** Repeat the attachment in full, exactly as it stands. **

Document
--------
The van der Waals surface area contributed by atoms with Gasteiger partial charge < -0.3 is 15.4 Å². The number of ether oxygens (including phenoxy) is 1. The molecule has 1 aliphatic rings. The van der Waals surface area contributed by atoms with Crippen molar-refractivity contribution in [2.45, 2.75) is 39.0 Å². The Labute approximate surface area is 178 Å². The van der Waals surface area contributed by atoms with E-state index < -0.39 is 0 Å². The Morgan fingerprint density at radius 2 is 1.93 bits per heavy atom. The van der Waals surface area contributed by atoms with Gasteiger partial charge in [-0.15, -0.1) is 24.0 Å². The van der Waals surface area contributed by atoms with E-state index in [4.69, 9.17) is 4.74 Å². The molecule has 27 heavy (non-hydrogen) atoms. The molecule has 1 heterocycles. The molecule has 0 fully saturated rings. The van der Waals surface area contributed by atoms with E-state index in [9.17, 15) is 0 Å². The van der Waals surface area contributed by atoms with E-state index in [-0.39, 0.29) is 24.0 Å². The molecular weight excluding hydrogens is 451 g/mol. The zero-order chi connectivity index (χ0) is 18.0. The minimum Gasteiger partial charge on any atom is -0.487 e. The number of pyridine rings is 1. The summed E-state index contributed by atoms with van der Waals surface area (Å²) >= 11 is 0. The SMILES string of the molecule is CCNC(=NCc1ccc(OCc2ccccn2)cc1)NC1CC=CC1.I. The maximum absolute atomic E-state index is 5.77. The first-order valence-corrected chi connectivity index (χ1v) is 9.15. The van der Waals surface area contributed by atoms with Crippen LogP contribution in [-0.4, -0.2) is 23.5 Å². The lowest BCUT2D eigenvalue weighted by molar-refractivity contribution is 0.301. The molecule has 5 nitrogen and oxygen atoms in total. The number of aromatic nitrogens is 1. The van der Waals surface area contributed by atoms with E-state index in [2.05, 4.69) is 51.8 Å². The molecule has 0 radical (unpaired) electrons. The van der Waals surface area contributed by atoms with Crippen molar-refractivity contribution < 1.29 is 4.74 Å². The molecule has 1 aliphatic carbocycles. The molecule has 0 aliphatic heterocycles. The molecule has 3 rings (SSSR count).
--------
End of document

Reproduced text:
The van der Waals surface area contributed by atoms with Gasteiger partial charge < -0.3 is 15.4 Å². The number of ether oxygens (including phenoxy) is 1. The molecule has 1 aliphatic rings. The van der Waals surface area contributed by atoms with Crippen molar-refractivity contribution in [2.45, 2.75) is 39.0 Å². The Labute approximate surface area is 178 Å². The van der Waals surface area contributed by atoms with E-state index < -0.39 is 0 Å². The Morgan fingerprint density at radius 2 is 1.93 bits per heavy atom. The van der Waals surface area contributed by atoms with Gasteiger partial charge in [-0.15, -0.1) is 24.0 Å². The van der Waals surface area contributed by atoms with E-state index in [4.69, 9.17) is 4.74 Å². The molecule has 27 heavy (non-hydrogen) atoms. The molecule has 1 heterocycles. The molecule has 0 fully saturated rings. The van der Waals surface area contributed by atoms with E-state index in [9.17, 15) is 0 Å². The van der Waals surface area contributed by atoms with E-state index in [-0.39, 0.29) is 24.0 Å². The molecular weight excluding hydrogens is 451 g/mol. The zero-order chi connectivity index (χ0) is 18.0. The minimum Gasteiger partial charge on any atom is -0.487 e. The number of pyridine rings is 1. The summed E-state index contributed by atoms with van der Waals surface area (Å²) >= 11 is 0. The SMILES string of the molecule is CCNC(=NCc1ccc(OCc2ccccn2)cc1)NC1CC=CC1.I. The maximum absolute atomic E-state index is 5.77. The first-order valence-corrected chi connectivity index (χ1v) is 9.15. The van der Waals surface area contributed by atoms with Crippen LogP contribution in [-0.4, -0.2) is 23.5 Å². The lowest BCUT2D eigenvalue weighted by molar-refractivity contribution is 0.301. The molecule has 5 nitrogen and oxygen atoms in total. The number of aromatic nitrogens is 1. The van der Waals surface area contributed by atoms with E-state index in [2.05, 4.69) is 51.8 Å². The molecule has 0 radical (unpaired) electrons. The van der Waals surface area contributed by atoms with Crippen molar-refractivity contribution < 1.29 is 4.74 Å². The molecule has 1 aliphatic carbocycles. The molecule has 0 aliphatic heterocycles. The molecule has 3 rings (SSSR count).